July Book – Call the Midwife -From Caroline

After a lightening round of voting, the July Book has been selected. We will be reading Call the Midwife. See below for the other “almost reads”


CALL THE MIDWIFE, A Memoir of Birth, Joy, and Hard Times” Jennifer Worth
(2012) – 352 pages
The highest-rated drama in BBC history, Call the Midwife will delight fans of Downton Abbey
The author became a midwife at age 22, learning her trade in the 1950s from the nun midwives at the convent of St. Raymund Nonnatus and working among impoverished women in the slums of the London Docklands. Her frank, sometimes graphic memoir describes scores of births, from near-catastrophes to Christmas miracles, and details her burgeoning understanding of the world and the people in it. It’s stocked with charming characters: loopy sister Monica Joan, the convent’s near-mystic cake-gobbler and mischief-maker; Father Joseph Williamson, focused on delivering prostitutes rather than babies; handyman/poultry salesman/drain cleaner/toffee-apple pusher Frank; and posh Camilla Fortescue-Cholmeley-Browne (“Chummy”), an outrageously warm-hearted debutante who devoted her life to midwifery and missionary work. Worth depicts the rich variety of life in the slums, where loving, doting mothers of nine rubbed elbows with neglectful, broken young women turning tricks to support their husbands’ night life. She draws back the veil usually placed over the process of birth, described here as both tribulation and triumph. In birth after birth, as women and midwives labored to bring babies into the world through hours of pain and occasional danger, Worth marveled at the mothers’ almost- uniform embrace of their babies. “There must be an inbuilt system of total forgetfulness in a woman,” she writes. “Some chemical or hormone that immediately enters the memory part of the brain after delivery, so that there is absolutely no recall of the agony that has gone before. If this were not so, no woman would ever have a second baby.”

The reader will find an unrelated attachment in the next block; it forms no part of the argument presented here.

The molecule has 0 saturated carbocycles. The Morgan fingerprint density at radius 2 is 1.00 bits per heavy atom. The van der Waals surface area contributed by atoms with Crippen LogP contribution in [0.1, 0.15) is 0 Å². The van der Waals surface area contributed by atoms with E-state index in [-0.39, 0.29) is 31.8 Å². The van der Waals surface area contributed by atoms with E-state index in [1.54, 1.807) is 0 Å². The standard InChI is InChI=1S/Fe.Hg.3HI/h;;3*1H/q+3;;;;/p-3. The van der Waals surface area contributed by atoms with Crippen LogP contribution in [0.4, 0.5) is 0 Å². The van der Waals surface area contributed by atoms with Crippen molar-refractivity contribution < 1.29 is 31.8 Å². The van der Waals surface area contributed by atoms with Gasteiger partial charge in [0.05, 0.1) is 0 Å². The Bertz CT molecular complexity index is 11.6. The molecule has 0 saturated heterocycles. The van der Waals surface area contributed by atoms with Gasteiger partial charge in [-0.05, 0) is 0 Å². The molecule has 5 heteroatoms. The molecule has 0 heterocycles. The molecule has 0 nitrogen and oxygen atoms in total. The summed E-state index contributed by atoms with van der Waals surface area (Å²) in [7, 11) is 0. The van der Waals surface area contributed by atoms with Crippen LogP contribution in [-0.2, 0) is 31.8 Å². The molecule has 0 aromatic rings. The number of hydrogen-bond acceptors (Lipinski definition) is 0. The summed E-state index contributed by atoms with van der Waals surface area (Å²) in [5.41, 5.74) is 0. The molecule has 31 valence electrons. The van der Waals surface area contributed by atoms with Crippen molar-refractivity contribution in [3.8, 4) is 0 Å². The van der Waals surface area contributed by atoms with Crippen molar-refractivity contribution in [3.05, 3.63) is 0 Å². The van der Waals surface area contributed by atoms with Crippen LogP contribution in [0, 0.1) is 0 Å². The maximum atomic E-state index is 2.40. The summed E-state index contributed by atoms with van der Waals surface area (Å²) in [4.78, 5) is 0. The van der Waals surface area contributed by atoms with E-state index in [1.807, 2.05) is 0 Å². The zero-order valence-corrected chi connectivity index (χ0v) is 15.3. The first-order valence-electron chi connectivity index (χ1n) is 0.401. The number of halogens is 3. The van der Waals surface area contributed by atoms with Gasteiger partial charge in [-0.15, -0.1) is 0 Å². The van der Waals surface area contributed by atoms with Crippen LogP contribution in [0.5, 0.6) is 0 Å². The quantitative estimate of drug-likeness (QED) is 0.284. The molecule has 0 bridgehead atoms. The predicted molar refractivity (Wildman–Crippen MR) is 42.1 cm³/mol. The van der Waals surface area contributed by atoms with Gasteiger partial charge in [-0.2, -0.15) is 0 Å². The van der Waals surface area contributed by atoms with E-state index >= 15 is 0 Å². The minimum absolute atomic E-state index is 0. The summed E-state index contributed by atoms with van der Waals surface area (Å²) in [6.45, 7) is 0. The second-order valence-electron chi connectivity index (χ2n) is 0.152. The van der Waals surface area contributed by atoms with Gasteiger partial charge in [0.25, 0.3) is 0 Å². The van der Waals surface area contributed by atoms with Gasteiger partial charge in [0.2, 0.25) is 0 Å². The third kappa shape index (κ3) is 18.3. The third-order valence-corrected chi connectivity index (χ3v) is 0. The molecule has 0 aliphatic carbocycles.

UNBROKEN, A World War II Story of Survival, Resilience, and Redemption” Laura Hillenbrand
(2010) – 473 Pages
1 NEW YORK TIMES BESTSELLER • SOON TO BE A MAJOR MOTION PICTURE • Hailed as the top nonfiction book of the year by Time magazine • Winner of the Los Angeles Times Book Prize for biography and the Indies Choice Adult Nonfiction Book of the Year award

On a May afternoon in 1943, an Army Air Forces bomber crashed into the Pacific Ocean and disappeared, leaving only a spray of debris and a slick of oil, gasoline, and blood. Then, on the ocean surface, a face appeared. It was that of a young lieutenant, the plane’s bombardier, who was struggling to a life raft and pulling himself aboard. So began one of the most extraordinary odysseys of the Second World War.